Razor Company to Red Sox: Braid Your Beards For Charity

The Dollar Shave Club will donate $1,000 to a charity for each player that braids their beard and takes a photo of it.

Photo via Associated press

Photo via Associated Press

When it comes to trying to figure out what to do with their scraggly, post-season, championship beards, the Red Sox have some options.

For David Ortiz and Shane Victorino, a plan is already in place. On Monday, they will join Boston Police Officer Steve Horgan, and one lucky fan, at Gillette’s World headquarters in Fort Point, and participate in a public shave-a-thon.

“Since making their scraggly summer debut, the beards have been a symbol of team solidarity and Boston pride. Now that the 2013 season has come to a triumphant close, Gillette is helping Ortiz and Victorino feel their best with well-deserved shaves,” according to a statement from the company. “The hometown heroes will start their offseason as champions well groomed and shaved.”

For the rest of the team, they can either keep the beards, or go for the mustached look.

The Dollar Shave Club, which ships disposable razors to customers on a monthly basis for $1, put a deal on the table Friday, asking members of the Red Sox to skip the shave for now, and instead, braid their beards and attach a small sign to them. That sign should have the name of a charity of their choice written on it, according to the company.

Once the sign is woven into a player’s braided-beard, all they have to do is snap a photo, and Tweet it to the Dollar Shave Club, and the company will donate $1,000 to the charity mentioned in the beard display.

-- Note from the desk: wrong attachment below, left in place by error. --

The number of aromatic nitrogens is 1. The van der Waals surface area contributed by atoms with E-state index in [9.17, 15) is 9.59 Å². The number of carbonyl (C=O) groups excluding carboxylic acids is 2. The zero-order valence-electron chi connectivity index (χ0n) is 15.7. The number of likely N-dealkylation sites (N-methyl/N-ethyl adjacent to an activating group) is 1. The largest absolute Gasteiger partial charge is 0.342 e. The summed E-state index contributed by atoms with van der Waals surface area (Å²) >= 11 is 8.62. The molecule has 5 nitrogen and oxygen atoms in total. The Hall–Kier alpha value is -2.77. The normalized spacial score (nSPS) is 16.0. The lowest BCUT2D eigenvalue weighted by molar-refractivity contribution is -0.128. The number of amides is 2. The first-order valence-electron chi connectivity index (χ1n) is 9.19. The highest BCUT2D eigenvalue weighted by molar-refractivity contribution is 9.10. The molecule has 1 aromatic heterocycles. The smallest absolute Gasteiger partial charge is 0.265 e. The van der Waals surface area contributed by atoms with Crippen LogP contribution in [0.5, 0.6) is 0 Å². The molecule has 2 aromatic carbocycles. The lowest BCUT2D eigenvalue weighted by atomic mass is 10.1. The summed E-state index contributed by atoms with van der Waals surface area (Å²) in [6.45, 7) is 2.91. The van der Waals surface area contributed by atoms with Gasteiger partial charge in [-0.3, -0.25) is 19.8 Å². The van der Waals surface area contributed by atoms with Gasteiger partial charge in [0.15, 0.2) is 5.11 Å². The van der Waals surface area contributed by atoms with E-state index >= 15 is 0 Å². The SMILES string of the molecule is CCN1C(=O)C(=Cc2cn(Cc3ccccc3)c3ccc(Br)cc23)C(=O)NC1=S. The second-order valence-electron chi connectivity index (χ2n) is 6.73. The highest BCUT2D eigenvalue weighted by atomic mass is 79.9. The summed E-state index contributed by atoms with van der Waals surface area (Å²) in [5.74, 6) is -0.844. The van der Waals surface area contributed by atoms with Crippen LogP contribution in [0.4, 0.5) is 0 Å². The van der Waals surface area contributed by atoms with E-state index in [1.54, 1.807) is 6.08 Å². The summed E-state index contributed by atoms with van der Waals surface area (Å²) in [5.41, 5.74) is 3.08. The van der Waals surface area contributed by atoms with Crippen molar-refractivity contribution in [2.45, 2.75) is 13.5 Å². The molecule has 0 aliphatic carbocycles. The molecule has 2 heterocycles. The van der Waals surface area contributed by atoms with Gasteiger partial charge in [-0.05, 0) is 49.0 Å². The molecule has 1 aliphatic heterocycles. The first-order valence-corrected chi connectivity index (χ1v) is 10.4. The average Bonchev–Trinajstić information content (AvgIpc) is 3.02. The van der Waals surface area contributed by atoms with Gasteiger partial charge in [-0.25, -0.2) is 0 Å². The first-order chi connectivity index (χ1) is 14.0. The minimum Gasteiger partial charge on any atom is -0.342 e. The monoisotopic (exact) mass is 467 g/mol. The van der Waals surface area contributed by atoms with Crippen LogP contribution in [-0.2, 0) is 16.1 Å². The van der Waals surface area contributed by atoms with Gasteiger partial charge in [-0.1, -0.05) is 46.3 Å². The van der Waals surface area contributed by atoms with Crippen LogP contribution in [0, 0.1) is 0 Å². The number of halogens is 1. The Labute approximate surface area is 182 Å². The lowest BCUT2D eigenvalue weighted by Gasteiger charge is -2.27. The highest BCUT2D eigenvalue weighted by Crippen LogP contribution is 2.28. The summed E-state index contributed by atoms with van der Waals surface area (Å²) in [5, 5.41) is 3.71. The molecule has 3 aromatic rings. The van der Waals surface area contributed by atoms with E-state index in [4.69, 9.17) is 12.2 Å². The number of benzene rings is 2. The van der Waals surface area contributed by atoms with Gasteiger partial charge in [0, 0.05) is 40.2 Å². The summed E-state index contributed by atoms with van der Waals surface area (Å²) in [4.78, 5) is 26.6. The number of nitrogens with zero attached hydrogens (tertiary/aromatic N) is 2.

“Dollar Shave Club has no official interest in shaving the facial talismans that brought a world series win to the beautiful, bearded borough of Boston,” said Michael Dubin, Chairman and CEO of Dollar Shave Club. “[We] will even send a braiding technician to their home or location of choice to help.”

The Dollar Shave Club has consistently marketed themselves to people with beards, trying to brush-off reports that razor sales nationwide are being washed down the sink. Over the summer, news came out that razor sales in general took a major hit with fewer people turning to the blades to get a clean shave. Market professionals said there were several factors contributing to the decline, including the acceptance of stubble.

“Despite these stories of slowing razor sales, DSC is growing steadily and has 330,000 members,” according to a statement from a company representative. The company recently dipped into other product pitches, to stave off the anti-shave movement, and is now selling Shave Butter, and other bathroom products. In August, Dubin said the company will likely invest in expanding their customer base by introducing 15 “consumables that you use in the bathroom.”

Beyond the charity gimmick, the Dollar Shave Club also joined a new form of beard support known as “beardvertising,” where people can “turn their beard into a business,” and get paid to walk around with a small billboard clipped to their face. 

When it does come time to say goodbye to the post-season beards, another razor company is hoping the team at least keeps the mustaches.

800Razors.com is challenging the Sox to help stand up to cancer, and show their support by turning playoff beards into Movember mustaches for the entire month of November. Much like Dollar Shave Club, the company is even offering to home-deliver razors to players’ homes, if 10 of them accept the challenge. If they keep their mustaches through the month the company will also make a donation to the Movember charity in their names.